POWELL — These days, education is sometimes criticized because there is little real-world application. It also faces criticism that historical events are either glossed over or simply learned by rote memorization. Then there is the argument that too much emphasis is put on computers and the information not used for practical purposes.

But none of those criticisms apply to Jim Gilman’s art class.

This year, the Powell High School senior art class did some double duty because, after COVID-19 closed school after spring break last year, there was still a project to complete.

That was the “Cultivating our future” mission to Mars project, complete with a Space X John Deere tractor/ rover.

The class projects begin as an idea or concept. Gilman frequently posts those topics on an online forum and people from all over the world comment or make suggestions. Some of the ideas are practical, others just plain campy. For instance, the Mars project includes Marvin the Martian from Looney Tunes, riding a rocket ala Slim Pickens in “Dr. Strangelove.” In one hand, Marvin has his cowboy hat, positioned exactly the way it is in the University of Wyoming logo.

However, the spotting scope he is using is another matter altogether. Its manufacturer, Vortex Optics, asked what the company could do to help the project along. Gilman said he needed an obsolete or ruined scope. Instead, the company sent a brand new, $2,500 scope, T-shirts for all the students and a nice check as well. The only stipulation was that the students had to use the scope and Marvin had to go along on the expedition, complete with photos.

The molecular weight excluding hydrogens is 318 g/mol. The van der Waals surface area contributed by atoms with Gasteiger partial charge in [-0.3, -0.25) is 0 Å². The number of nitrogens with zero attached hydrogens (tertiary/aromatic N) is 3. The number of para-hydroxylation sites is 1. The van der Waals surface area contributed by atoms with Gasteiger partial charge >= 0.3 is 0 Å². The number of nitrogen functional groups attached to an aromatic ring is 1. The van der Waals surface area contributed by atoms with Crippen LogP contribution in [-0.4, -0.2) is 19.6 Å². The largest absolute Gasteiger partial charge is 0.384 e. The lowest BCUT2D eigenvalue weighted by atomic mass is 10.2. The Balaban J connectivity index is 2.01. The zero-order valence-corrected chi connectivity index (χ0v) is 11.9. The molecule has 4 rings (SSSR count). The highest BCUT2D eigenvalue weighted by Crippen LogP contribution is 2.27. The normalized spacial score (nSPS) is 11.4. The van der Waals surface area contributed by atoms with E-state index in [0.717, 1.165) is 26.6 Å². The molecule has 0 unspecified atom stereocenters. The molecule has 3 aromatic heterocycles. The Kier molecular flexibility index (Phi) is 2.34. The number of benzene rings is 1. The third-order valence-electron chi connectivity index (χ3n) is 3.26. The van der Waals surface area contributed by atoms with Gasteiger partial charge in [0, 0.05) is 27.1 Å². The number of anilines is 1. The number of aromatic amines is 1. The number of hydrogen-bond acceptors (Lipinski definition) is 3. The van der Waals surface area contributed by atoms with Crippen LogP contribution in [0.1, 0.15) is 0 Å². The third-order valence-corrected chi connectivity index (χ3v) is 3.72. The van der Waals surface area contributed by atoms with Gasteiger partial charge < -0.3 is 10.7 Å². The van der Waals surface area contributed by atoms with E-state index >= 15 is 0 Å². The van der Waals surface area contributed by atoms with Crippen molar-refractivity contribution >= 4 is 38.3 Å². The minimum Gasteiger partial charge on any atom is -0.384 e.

Senior Matthew Hobbs used the scope during elk season, bringing down a nice 7x6 bull. Sure enough, Marvin the Martian appears in the photos.

Other areas in the display show the Powell landscape, complete with Heart Mountain in the background, and what a Martian landscape might look like with the cultivation of crops in a greenhouse. It includes a Marv’s Barley factory, too, with the product being exported to Earth for inclusion in Martian beer. The futuristic simulation also includes harvesting natural resources in the form of methane gas, produced in a chemical reaction between ultraviolet radiation from the sun and comet dust that drops chemicals from space.

The methane that is mined is used to power the space X rockets (and the tractor) for travel and export uses. The students also built a rocket, set to be test fired last week.

A big part of the class project is problem solving. For instance, the tractor windshield would be covered with red dust from the red planet. A regular wiper would not be practical because the dust carries a heavy load of iron particles, which are responsible for the red tint to the planet. A regular wiper would just grind the iron into the windshield, damaging the surface without improving visibility.

So senior Lane Franks, with input from the internet community, devised an ion-charged wiper. Basically, it works like a magnet, attracting and trapping the iron particles away from the glass. Smaller non-metallic particles are swept away, and when the charge is disconnected from the wiper, the iron particles drop away as well, usually when the tractor is shut down.